Storm causes school cancellations, power outages
Published Wednesday, December 19, 2012 12:48PM AST
Last Updated Wednesday, December 19, 2012 6:55PM AST
A mix of rain and snow pounded much of Nova Scotia today.
It rained heavily for most of the day in Halifax, and then turned to snow in the afternoon, while lots of snow fell in other parts of the province.
Conditions were just right to turn the heavy wet snow into ice on Halifax-area roads. The result was a chaotic mess of vehicles getting stuck.
There were at least a dozen accidents in the Halifax area alone Wednesday.
At one point 6,000 homes were without power in the Bedford and Sackville areas. Schools along Nova Scotia’s South Shore and Annapolis Valley were closed, along with schools in the Chignecto-Central Regional School Board.
This morning, a car rear-ended an almost empty school bus near Halifax.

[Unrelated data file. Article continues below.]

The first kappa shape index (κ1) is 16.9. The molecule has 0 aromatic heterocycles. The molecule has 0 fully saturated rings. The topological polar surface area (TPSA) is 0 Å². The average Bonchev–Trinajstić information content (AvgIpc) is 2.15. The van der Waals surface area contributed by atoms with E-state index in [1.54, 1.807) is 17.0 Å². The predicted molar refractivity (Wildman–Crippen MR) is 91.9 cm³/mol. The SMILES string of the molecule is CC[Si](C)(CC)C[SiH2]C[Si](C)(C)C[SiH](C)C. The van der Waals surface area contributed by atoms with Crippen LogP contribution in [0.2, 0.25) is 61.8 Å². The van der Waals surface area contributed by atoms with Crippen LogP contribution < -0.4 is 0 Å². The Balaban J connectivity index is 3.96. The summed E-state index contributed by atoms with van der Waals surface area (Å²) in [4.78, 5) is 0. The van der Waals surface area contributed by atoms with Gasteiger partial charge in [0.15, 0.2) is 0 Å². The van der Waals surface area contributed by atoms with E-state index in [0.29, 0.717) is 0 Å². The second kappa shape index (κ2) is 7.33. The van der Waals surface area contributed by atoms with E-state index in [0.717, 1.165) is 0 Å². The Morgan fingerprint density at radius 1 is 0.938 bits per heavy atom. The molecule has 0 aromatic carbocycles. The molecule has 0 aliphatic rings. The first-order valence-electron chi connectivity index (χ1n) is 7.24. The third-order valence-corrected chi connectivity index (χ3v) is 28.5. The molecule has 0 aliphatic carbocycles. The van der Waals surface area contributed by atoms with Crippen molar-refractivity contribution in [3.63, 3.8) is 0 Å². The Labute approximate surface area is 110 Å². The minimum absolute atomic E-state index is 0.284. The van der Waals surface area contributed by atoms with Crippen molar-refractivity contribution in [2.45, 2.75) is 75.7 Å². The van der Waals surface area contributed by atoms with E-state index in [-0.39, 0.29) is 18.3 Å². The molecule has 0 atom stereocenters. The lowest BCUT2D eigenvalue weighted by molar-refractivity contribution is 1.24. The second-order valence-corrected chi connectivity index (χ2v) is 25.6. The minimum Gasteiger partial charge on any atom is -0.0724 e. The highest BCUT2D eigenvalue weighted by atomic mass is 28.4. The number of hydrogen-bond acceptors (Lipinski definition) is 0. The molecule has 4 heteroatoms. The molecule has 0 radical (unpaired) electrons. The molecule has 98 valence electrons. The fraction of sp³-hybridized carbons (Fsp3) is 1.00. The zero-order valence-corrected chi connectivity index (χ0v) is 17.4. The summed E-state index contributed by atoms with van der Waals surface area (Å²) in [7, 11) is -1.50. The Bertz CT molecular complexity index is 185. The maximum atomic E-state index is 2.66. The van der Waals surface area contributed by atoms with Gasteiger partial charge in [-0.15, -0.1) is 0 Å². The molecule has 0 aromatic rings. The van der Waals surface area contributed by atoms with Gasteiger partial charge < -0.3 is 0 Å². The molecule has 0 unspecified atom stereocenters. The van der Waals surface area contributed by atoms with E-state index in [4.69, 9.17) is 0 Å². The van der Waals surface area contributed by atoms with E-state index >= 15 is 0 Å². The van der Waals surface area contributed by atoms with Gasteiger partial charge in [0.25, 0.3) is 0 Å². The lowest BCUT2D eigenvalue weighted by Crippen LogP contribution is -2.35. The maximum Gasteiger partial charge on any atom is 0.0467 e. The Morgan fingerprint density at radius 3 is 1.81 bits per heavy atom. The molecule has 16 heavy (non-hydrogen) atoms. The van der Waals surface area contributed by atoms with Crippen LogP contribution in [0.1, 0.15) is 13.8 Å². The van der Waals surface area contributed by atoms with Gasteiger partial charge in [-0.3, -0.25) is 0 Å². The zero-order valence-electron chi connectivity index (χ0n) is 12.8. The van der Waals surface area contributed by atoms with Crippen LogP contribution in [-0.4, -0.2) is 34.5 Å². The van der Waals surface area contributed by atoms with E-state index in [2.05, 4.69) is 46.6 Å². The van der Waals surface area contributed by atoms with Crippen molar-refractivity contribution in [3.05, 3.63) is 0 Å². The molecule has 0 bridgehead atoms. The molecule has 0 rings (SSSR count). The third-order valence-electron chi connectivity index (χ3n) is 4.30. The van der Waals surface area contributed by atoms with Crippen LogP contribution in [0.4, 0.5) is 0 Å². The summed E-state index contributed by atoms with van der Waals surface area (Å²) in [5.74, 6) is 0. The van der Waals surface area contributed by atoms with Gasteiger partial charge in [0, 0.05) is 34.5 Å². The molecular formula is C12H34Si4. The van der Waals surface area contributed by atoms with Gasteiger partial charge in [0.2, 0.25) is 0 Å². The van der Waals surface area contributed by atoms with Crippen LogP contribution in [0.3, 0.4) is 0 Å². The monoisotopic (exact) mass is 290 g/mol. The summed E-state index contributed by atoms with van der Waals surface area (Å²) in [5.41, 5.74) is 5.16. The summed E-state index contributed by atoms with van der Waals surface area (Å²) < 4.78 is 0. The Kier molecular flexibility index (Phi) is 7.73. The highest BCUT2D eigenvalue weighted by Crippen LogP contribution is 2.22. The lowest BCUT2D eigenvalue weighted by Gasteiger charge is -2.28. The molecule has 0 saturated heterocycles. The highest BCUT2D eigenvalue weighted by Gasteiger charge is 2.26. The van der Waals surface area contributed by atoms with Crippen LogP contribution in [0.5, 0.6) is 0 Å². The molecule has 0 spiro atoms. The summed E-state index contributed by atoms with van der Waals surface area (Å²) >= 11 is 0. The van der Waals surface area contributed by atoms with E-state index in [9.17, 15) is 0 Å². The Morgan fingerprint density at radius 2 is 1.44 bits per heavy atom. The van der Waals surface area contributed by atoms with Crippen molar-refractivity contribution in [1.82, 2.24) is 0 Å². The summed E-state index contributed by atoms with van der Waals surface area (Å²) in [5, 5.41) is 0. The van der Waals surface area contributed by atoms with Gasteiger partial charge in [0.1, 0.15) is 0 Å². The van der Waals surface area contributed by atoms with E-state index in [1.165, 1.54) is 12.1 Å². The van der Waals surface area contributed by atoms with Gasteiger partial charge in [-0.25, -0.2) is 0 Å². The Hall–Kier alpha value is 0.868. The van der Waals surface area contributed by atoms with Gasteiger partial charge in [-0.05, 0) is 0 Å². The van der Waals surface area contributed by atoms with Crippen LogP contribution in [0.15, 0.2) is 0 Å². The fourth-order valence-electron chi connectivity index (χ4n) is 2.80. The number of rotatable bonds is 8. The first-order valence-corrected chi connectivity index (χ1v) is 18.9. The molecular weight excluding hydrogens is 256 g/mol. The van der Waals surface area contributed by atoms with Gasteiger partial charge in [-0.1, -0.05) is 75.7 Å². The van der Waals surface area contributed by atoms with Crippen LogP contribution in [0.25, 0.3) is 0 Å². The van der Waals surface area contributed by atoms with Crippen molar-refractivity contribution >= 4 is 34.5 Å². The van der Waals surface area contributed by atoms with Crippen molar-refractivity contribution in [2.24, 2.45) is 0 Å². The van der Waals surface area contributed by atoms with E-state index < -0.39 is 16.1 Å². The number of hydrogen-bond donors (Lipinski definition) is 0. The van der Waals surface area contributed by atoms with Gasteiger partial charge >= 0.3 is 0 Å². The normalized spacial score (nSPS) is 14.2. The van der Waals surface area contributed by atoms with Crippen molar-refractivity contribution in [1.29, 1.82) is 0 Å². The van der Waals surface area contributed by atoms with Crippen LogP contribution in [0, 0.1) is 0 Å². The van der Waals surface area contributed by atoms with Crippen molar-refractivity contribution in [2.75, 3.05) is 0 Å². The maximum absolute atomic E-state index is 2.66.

“There were minor injuries to the driver of the vehicle,” says Const. Pierre Bourdages of the Halifax Regional Police. “The accident was removed from the area. It took almost an hour to clear the area.”
There were also accidents in other parts of the province, including one between exits 5 and 6 on Highway 103 in the Bridgewater area around noon.
The Jaws of Life were required to get a driver out of one of the vehicles.
Travellers at the Halifax Stanfield International Airport also felt the effects of the storm with many flight delays.
“If they’re gonna go, they’re gonna go. If not, we’ll wait until the next one,” said one traveller.
“I’m flying out to B.C. and I’m flying into the snow,” said another.
The storm also slowed sales at several Christmas tree lots.
“So, they usually come to the lot and make the decision real quick, when the weather is like this, on a day like this today,” says Christmas tree vendor, Randy Naugler.
Halifax’s skating oval also remains out of commission with the heavy rains making it impossible to create ice.
Twenty-foot waves whipped up by the winds have left ships in a holding pattern, as they wait to enter Halifax Harbour.
The weather is supposed to improve overnight.
With files from CTV Atlantic’s Ron Shaw
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